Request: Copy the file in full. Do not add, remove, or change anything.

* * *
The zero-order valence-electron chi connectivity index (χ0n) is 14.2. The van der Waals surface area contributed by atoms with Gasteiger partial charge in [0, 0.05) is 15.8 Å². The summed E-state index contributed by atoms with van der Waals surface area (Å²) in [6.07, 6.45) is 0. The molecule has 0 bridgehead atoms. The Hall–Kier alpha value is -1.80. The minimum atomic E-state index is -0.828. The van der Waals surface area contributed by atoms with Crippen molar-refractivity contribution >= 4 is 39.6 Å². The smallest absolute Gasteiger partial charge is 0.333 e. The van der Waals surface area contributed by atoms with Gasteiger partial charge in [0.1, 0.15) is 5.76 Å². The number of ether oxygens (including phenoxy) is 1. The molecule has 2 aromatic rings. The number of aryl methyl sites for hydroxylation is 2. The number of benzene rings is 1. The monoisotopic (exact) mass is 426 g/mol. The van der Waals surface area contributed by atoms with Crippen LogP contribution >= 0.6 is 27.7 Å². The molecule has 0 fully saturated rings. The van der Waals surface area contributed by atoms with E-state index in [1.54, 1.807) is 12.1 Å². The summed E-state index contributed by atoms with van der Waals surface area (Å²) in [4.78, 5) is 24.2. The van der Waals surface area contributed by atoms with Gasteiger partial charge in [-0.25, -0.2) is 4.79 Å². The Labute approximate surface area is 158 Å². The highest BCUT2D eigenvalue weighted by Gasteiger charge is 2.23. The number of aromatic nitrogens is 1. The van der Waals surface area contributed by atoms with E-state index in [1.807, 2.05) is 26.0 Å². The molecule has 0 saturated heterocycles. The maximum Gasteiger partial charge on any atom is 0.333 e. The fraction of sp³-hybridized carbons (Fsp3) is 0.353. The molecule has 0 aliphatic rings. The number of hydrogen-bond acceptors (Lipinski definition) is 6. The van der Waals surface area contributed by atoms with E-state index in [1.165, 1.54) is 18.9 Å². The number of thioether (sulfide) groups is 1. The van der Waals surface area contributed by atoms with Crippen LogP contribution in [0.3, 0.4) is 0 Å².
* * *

The zero-order valence-electron chi connectivity index (χ0n) is 14.2. The van der Waals surface area contributed by atoms with Gasteiger partial charge in [0, 0.05) is 15.8 Å². The summed E-state index contributed by atoms with van der Waals surface area (Å²) in [6.07, 6.45) is 0. The molecule has 0 bridgehead atoms. The Hall–Kier alpha value is -1.80. The minimum atomic E-state index is -0.828. The van der Waals surface area contributed by atoms with Crippen molar-refractivity contribution >= 4 is 39.6 Å². The smallest absolute Gasteiger partial charge is 0.333 e. The van der Waals surface area contributed by atoms with Gasteiger partial charge in [0.1, 0.15) is 5.76 Å². The number of ether oxygens (including phenoxy) is 1. The molecule has 2 aromatic rings. The number of aryl methyl sites for hydroxylation is 2. The number of benzene rings is 1. The monoisotopic (exact) mass is 426 g/mol. The van der Waals surface area contributed by atoms with Crippen LogP contribution >= 0.6 is 27.7 Å². The molecule has 0 fully saturated rings. The van der Waals surface area contributed by atoms with E-state index in [1.54, 1.807) is 12.1 Å². The summed E-state index contributed by atoms with van der Waals surface area (Å²) in [4.78, 5) is 24.2. The van der Waals surface area contributed by atoms with Gasteiger partial charge in [-0.25, -0.2) is 4.79 Å². The Labute approximate surface area is 158 Å². The highest BCUT2D eigenvalue weighted by Gasteiger charge is 2.23. The number of aromatic nitrogens is 1. The van der Waals surface area contributed by atoms with E-state index in [1.807, 2.05) is 26.0 Å². The molecule has 0 saturated heterocycles. The maximum Gasteiger partial charge on any atom is 0.333 e. The fraction of sp³-hybridized carbons (Fsp3) is 0.353. The molecule has 0 aliphatic rings. The number of hydrogen-bond acceptors (Lipinski definition) is 6. The van der Waals surface area contributed by atoms with E-state index in [1.165, 1.54) is 18.9 Å². The number of thioether (sulfide) groups is 1. The van der Waals surface area contributed by atoms with Crippen LogP contribution in [0.3, 0.4) is 0 Å².